Saturday, February 24, 2018

Najib’s ‘new’ plan to abolish tolls is another repeated election promise that will be broken again

During a forum on Budget 2018 earlier this week, Najib said that tolls should be abolished, adding that wherever possible he would look into unraveling the legacy problems caused by toll concession agreements.

Malaysians shouldn’t fall the empty promises of the Prime Minister whose track record has proven that he has zero commitment in abolishing these tolls.

It isn’t the first time Dato’ Seri Najib Razak promised to abolish tolls or lower toll rates. In Barisan Nasional’s manifesto for the 13th General Election, Najib promised the gradual reduction of intracity tolls within 5 years. Yet, 5 years on, not only has this promise failed to be delivered, he delivered the exact opposite.

In October 2015, 18 tolls operated by 11 concessionaires were allowed to increase their fares with some even going up RM2.30 overnight. These included toll routes such as the LDP, SMART Tunnel, MEX, AKLEH and NPE in the Klang Valley as well as the Senai-Desaru Highway in Johor and the Butterworth Outer Ring Road (BORR) in Penang.

In response to this, Najib turned around and said the the government had no choice but to allow the toll fares to increase because preventing it would require massive compensation payments. The Prime Minister went on to threaten Malaysians that taxes would have to be increased if the government were to abolish tolls.

The Prime Minister’s threats have proven true because when the government did remove certain tolls, they paid exhorbitant compensation equivalent to the amount of toll these concessionaires would have collected anyway!

When the Batu Tiga, Sg Rasau, Bukit Kayu Hitam and Eastern Dispersal Link (EDL) tolls were removed last year, the government will be paying RM2.2 billion for the first 3 tolls. For the EDL, the government will reportedly be paying a yearly compensation of RM70 million.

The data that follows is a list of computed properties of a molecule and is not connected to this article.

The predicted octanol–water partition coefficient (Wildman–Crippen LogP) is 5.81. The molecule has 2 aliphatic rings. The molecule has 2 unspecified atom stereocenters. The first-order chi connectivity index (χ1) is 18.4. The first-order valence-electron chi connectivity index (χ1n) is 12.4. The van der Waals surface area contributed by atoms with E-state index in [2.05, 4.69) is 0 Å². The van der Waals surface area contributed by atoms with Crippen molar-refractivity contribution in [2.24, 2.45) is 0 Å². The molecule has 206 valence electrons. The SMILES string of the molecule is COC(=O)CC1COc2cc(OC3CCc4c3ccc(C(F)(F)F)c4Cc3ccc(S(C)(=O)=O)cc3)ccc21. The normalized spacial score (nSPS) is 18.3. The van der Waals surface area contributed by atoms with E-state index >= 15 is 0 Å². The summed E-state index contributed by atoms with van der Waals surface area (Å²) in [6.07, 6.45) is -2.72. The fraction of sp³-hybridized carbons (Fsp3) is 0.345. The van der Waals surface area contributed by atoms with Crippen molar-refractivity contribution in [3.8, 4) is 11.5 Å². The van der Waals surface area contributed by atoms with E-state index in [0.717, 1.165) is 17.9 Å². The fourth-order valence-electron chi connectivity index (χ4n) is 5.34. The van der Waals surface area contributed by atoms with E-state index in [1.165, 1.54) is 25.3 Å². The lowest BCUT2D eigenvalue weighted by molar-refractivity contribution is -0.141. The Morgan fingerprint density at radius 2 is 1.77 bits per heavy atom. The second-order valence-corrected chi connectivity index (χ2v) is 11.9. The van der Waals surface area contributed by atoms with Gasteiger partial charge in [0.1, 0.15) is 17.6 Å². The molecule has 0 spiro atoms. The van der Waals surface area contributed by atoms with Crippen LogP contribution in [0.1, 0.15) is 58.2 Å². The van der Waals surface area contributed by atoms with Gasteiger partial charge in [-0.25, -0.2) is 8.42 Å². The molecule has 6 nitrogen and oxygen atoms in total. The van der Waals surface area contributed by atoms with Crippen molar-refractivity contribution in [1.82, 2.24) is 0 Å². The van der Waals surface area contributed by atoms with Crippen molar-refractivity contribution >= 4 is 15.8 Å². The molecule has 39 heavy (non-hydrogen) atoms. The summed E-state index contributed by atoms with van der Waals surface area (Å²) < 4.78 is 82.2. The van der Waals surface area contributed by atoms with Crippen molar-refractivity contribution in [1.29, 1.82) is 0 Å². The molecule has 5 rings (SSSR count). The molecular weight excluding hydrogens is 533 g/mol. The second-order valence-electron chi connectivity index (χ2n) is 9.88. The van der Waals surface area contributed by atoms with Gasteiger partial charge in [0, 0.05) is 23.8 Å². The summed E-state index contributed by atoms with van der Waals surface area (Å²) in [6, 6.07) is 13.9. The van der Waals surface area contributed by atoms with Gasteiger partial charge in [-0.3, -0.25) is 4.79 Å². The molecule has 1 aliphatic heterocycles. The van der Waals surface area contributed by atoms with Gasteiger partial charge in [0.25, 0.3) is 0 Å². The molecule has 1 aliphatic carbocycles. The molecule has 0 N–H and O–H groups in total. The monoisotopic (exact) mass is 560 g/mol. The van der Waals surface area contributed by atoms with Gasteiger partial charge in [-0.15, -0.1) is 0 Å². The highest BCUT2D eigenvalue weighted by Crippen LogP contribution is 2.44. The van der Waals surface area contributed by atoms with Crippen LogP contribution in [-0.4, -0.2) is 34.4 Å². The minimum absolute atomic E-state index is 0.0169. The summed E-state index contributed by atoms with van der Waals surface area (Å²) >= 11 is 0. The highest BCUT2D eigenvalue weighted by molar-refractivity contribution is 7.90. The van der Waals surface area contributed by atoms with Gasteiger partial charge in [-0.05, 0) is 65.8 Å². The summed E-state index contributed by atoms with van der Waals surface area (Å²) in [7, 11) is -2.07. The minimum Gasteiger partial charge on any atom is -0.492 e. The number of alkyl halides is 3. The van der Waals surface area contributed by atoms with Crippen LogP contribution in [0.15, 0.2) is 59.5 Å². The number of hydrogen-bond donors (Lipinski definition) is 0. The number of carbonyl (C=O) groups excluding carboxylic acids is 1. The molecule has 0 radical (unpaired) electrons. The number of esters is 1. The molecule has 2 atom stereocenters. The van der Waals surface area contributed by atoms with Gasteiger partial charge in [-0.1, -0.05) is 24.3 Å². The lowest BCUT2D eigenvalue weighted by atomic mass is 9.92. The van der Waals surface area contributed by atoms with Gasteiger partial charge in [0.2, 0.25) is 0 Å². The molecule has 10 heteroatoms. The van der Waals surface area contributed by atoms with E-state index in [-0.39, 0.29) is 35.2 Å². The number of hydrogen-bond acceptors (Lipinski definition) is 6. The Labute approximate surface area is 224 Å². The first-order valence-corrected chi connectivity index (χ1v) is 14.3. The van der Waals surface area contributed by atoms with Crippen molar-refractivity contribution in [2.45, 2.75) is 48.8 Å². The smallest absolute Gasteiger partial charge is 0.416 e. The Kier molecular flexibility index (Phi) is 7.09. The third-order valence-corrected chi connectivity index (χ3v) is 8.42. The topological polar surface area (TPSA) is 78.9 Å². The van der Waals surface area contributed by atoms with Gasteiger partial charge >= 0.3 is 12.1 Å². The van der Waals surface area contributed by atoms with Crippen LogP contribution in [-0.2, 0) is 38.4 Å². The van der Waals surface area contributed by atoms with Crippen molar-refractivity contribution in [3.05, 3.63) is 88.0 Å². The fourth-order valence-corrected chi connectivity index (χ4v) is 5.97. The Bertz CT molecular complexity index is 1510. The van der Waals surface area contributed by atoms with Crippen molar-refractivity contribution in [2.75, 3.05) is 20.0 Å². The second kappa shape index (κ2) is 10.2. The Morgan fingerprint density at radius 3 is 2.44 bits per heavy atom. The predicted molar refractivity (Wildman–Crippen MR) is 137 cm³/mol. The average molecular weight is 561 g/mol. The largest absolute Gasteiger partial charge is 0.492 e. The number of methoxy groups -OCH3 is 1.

The above means, Najib “abolish tolls” or not, the BN government would always profit the concessionaires.  Malaysians would either have to pay for the tolls directly, or pay for them via taxes paid to the Government.

Most hypocritically, the Prime Minister had only recent on 3rd December criticised Pakatan Harapan’s plan to eliminate highway tolls and reintroduce petrol subsidies will increase air pollution in the country. So did Najib temporarily change his mind to fish for votes in the impending General Election, just as he did in 2013?

Pakatan Harapan believes in the rule of law and the sanctity of the contract signed between the Government and the toll concessionaires.  The provisions of the contracts allow for the Government to expropriate or buy back the concessions at cost, subject to a minimum return for the concessionaires for the past years of operations.

Barring exceptions, the agreements do not at any point in time require the Government to compensate these concessionaires for future profits.  Why is the BN Government so adamant in ensuring these toll concessionaires are paid their future profits at the expense of Malaysian tax-payers?

All this is proof that Najib’s ‘promise’ to abolish tolls is just another empty promise by a Prime Minister and government desperate to hold on to power. Malaysians should not fall for these empty promises and should not forget the government’s own inability to deliver on the same pledge that it had made 5 years ago.
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